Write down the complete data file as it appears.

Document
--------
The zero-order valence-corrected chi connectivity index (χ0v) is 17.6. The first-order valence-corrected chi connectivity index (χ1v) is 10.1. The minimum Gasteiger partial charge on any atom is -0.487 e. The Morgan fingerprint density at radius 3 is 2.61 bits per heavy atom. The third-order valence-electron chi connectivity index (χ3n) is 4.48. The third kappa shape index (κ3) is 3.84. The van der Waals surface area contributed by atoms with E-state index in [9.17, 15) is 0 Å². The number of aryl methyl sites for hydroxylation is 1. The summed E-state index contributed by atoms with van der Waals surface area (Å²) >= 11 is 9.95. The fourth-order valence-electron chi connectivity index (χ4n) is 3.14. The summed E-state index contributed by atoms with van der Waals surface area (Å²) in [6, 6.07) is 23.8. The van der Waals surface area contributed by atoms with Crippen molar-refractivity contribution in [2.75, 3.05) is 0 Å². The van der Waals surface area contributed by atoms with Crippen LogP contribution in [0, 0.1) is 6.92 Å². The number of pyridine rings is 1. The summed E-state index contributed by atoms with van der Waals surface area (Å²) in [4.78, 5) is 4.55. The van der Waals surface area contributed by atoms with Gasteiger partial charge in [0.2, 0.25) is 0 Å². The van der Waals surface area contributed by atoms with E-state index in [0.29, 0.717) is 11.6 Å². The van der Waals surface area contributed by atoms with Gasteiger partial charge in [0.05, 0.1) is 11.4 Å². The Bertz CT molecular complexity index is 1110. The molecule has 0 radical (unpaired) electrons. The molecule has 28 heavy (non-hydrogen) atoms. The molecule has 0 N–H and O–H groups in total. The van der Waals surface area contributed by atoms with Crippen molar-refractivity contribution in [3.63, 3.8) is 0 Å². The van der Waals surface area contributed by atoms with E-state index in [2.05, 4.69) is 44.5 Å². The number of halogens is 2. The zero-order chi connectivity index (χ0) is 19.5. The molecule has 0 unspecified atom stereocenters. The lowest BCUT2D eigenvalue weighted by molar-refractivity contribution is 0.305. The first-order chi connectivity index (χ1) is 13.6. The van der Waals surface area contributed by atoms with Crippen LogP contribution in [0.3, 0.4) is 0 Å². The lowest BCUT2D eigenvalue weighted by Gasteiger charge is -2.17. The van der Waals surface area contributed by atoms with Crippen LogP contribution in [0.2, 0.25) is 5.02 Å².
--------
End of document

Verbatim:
The zero-order valence-corrected chi connectivity index (χ0v) is 17.6. The first-order valence-corrected chi connectivity index (χ1v) is 10.1. The minimum Gasteiger partial charge on any atom is -0.487 e. The Morgan fingerprint density at radius 3 is 2.61 bits per heavy atom. The third-order valence-electron chi connectivity index (χ3n) is 4.48. The third kappa shape index (κ3) is 3.84. The van der Waals surface area contributed by atoms with E-state index in [9.17, 15) is 0 Å². The number of aryl methyl sites for hydroxylation is 1. The summed E-state index contributed by atoms with van der Waals surface area (Å²) >= 11 is 9.95. The fourth-order valence-electron chi connectivity index (χ4n) is 3.14. The summed E-state index contributed by atoms with van der Waals surface area (Å²) in [6, 6.07) is 23.8. The van der Waals surface area contributed by atoms with Crippen molar-refractivity contribution in [2.75, 3.05) is 0 Å². The van der Waals surface area contributed by atoms with Crippen LogP contribution in [0, 0.1) is 6.92 Å². The number of pyridine rings is 1. The summed E-state index contributed by atoms with van der Waals surface area (Å²) in [4.78, 5) is 4.55. The van der Waals surface area contributed by atoms with Gasteiger partial charge in [0.2, 0.25) is 0 Å². The van der Waals surface area contributed by atoms with E-state index in [0.29, 0.717) is 11.6 Å². The van der Waals surface area contributed by atoms with Gasteiger partial charge in [0.05, 0.1) is 11.4 Å². The Bertz CT molecular complexity index is 1110. The molecule has 0 radical (unpaired) electrons. The molecule has 28 heavy (non-hydrogen) atoms. The molecule has 0 N–H and O–H groups in total. The van der Waals surface area contributed by atoms with Crippen molar-refractivity contribution in [3.63, 3.8) is 0 Å². The van der Waals surface area contributed by atoms with E-state index in [2.05, 4.69) is 44.5 Å². The number of halogens is 2. The zero-order chi connectivity index (χ0) is 19.5. The molecule has 0 unspecified atom stereocenters. The lowest BCUT2D eigenvalue weighted by molar-refractivity contribution is 0.305. The first-order chi connectivity index (χ1) is 13.6. The van der Waals surface area contributed by atoms with Crippen LogP contribution in [0.3, 0.4) is 0 Å². The lowest BCUT2D eigenvalue weighted by Gasteiger charge is -2.17. The van der Waals surface area contributed by atoms with Crippen LogP contribution in [0.2, 0.25) is 5.02 Å².